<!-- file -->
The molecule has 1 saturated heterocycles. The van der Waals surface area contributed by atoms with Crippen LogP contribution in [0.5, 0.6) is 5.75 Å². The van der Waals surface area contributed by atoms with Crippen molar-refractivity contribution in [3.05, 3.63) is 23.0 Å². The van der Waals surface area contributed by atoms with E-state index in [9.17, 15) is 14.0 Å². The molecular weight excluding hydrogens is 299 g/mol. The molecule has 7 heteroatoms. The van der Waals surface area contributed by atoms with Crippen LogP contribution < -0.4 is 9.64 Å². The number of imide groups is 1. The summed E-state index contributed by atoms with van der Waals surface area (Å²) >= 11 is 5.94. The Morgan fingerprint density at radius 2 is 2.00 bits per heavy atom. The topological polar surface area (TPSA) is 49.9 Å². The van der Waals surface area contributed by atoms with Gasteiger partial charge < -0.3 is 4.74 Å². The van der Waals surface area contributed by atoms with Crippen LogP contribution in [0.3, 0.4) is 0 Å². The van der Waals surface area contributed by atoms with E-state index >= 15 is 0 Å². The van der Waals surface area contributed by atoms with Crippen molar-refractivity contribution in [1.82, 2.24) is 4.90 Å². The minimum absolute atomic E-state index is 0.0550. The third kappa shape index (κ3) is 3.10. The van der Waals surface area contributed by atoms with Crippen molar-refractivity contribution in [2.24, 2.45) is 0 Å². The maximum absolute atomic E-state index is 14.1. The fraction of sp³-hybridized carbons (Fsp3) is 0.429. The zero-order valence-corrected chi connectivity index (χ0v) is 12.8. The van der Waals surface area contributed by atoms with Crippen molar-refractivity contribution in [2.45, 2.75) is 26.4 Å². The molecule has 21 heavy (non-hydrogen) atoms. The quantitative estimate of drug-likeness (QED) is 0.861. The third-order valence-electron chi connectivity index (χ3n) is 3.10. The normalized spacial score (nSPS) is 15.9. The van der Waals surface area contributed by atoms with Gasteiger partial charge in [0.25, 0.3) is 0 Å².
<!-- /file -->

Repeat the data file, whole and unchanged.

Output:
The molecule has 1 saturated heterocycles. The van der Waals surface area contributed by atoms with Crippen LogP contribution in [0.5, 0.6) is 5.75 Å². The van der Waals surface area contributed by atoms with Crippen molar-refractivity contribution in [3.05, 3.63) is 23.0 Å². The van der Waals surface area contributed by atoms with E-state index in [9.17, 15) is 14.0 Å². The molecular weight excluding hydrogens is 299 g/mol. The molecule has 7 heteroatoms. The van der Waals surface area contributed by atoms with Crippen LogP contribution < -0.4 is 9.64 Å². The number of imide groups is 1. The summed E-state index contributed by atoms with van der Waals surface area (Å²) >= 11 is 5.94. The Morgan fingerprint density at radius 2 is 2.00 bits per heavy atom. The topological polar surface area (TPSA) is 49.9 Å². The van der Waals surface area contributed by atoms with Gasteiger partial charge < -0.3 is 4.74 Å². The van der Waals surface area contributed by atoms with Crippen LogP contribution in [0.3, 0.4) is 0 Å². The van der Waals surface area contributed by atoms with E-state index >= 15 is 0 Å². The van der Waals surface area contributed by atoms with Crippen molar-refractivity contribution in [1.82, 2.24) is 4.90 Å². The minimum absolute atomic E-state index is 0.0550. The third kappa shape index (κ3) is 3.10. The van der Waals surface area contributed by atoms with Crippen molar-refractivity contribution in [2.24, 2.45) is 0 Å². The maximum absolute atomic E-state index is 14.1. The fraction of sp³-hybridized carbons (Fsp3) is 0.429. The zero-order valence-corrected chi connectivity index (χ0v) is 12.8. The van der Waals surface area contributed by atoms with Crippen molar-refractivity contribution in [2.45, 2.75) is 26.4 Å². The molecule has 21 heavy (non-hydrogen) atoms. The quantitative estimate of drug-likeness (QED) is 0.861. The third-order valence-electron chi connectivity index (χ3n) is 3.10. The normalized spacial score (nSPS) is 15.9. The van der Waals surface area contributed by atoms with Gasteiger partial charge in [0.25, 0.3) is 0 Å².